ROBERT WILLIAMS WOOD

May 2, 1868-August 11, 1955

BY G. H. DIEKE

When Professor R. W. Wood died on August 11, 1955, he was to the younger generation of physicists a colorful legend, a representative of the past. He was, however, by no means forgotten, as a lesser man might have been at the age of eighty-seven. Many stories were still circulating about him. When I recently paid a visit to the University of Wisconsin, which Wood had left in 1901, his exploits were being discussed there as if they had happened just recently instead of more than half a century before. His solid scientific achievements are now a matter of record. His active mind refused to accept retirement, and he visited his old room in the Physical Laboratory at Johns Hopkins University regularly until nearly the end, even though the infirmities of old age had gradually made themselves felt. He never gave up his curiosity about things and was still actively engaged in the revision of his book Physical Optics. Death came to him peacefully; he passed away during his sleep without any severe illness.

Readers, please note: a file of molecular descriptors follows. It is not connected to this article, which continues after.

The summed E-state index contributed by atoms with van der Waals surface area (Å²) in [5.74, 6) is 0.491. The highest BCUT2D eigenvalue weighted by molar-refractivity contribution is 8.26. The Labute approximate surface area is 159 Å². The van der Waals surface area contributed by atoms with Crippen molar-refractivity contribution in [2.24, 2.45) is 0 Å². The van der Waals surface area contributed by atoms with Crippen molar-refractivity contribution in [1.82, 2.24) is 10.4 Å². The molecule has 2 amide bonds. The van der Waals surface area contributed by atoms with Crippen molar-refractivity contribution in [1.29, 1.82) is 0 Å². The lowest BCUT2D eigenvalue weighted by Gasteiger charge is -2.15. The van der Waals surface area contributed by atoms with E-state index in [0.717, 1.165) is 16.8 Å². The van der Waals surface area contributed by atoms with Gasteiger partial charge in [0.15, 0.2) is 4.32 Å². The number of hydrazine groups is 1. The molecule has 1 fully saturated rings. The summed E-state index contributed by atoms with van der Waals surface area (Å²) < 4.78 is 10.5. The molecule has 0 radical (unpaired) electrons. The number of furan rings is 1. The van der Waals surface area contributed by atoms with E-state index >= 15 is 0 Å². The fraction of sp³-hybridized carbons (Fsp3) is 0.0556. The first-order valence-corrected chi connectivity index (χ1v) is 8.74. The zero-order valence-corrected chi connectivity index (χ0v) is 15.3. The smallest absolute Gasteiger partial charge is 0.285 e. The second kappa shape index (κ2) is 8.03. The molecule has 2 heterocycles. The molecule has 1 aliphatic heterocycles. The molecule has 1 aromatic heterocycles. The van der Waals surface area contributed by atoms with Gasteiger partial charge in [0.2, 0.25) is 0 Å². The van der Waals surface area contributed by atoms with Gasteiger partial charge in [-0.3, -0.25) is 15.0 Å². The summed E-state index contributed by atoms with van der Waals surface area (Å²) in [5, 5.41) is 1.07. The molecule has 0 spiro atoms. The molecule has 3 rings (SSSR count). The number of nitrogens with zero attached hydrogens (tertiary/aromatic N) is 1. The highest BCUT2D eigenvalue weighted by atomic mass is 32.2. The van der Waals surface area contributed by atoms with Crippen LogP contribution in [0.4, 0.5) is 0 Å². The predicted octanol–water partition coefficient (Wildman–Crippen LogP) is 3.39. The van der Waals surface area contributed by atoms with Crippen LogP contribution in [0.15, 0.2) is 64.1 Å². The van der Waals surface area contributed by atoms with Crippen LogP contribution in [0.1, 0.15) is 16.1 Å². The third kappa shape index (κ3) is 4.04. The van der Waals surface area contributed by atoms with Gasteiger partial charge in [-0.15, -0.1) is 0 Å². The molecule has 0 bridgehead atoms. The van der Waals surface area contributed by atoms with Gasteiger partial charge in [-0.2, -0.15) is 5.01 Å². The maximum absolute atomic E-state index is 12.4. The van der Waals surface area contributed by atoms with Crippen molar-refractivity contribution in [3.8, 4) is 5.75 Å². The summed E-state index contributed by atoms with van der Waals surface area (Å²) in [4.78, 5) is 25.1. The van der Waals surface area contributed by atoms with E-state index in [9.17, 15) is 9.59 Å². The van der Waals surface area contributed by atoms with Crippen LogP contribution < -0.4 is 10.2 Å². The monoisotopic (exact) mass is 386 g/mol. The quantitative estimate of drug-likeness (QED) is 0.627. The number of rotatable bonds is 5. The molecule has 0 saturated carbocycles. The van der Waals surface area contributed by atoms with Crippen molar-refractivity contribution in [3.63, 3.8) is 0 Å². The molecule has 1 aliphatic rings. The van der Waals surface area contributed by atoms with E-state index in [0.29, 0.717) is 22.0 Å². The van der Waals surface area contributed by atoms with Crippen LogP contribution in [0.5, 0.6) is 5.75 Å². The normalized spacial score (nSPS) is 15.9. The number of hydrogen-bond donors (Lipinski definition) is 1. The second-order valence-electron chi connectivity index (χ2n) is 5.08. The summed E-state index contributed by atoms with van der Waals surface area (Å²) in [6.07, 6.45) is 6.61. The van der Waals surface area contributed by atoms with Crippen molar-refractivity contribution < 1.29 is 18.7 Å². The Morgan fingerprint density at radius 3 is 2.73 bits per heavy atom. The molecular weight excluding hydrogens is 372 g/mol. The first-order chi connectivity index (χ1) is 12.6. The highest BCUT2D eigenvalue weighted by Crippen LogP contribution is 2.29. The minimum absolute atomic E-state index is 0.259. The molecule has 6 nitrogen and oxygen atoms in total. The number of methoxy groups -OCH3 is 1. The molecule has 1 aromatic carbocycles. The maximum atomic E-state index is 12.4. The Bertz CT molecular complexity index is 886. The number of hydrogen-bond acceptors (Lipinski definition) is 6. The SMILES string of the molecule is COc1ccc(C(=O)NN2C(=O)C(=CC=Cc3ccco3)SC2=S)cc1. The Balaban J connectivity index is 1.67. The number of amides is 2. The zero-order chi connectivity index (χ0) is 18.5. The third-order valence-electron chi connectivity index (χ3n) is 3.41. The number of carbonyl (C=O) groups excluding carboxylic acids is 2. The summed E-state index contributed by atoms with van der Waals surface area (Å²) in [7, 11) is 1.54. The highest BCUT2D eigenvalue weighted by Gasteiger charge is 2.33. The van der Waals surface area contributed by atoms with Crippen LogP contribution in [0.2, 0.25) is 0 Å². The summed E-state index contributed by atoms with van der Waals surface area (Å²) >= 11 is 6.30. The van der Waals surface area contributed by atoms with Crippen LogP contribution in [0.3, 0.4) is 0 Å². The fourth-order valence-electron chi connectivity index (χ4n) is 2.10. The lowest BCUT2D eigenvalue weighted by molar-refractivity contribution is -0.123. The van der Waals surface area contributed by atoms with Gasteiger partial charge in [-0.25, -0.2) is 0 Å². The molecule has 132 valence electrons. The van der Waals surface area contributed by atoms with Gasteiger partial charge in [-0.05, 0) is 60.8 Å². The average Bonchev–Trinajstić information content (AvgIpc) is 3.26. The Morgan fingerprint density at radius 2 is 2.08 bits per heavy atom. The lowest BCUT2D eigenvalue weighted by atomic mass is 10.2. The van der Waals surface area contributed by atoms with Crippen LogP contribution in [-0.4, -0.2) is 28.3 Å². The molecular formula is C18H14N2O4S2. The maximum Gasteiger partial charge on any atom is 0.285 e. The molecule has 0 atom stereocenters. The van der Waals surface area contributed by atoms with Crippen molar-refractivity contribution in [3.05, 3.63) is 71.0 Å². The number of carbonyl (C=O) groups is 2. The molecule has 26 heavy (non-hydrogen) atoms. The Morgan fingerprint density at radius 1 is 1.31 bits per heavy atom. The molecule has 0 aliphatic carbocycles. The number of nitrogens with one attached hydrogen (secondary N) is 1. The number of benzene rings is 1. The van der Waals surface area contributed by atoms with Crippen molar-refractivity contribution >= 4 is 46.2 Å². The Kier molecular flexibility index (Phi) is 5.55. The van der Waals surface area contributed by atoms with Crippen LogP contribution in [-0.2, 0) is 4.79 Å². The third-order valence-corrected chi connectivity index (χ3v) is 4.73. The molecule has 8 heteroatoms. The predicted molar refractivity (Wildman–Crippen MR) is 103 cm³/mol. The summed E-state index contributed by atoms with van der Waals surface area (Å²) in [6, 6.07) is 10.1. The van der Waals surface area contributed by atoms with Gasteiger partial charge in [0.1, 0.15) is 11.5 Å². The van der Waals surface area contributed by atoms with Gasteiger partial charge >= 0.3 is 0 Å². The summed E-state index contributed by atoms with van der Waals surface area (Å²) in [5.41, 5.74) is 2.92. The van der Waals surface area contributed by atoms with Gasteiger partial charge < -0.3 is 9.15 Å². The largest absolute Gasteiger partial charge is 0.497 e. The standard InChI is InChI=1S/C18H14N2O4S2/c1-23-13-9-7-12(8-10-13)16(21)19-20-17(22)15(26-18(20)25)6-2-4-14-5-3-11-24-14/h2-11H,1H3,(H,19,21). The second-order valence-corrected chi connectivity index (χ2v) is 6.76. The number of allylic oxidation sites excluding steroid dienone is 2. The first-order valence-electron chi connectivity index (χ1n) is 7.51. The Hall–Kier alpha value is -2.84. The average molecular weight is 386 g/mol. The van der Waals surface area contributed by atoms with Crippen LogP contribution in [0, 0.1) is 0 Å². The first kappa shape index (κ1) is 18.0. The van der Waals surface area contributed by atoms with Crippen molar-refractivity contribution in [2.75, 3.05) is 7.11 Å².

Wood's active period of scientific productivity coincided with the rise of atomic physics, and he made important

Reprinted from Biographical Memoirs, The Royal Society, London, England, 1956.



The National Academies | 500 Fifth St. N.W. | Washington, D.C. 20001
Copyright © National Academy of Sciences. All rights reserved.
Terms of Use and Privacy Statement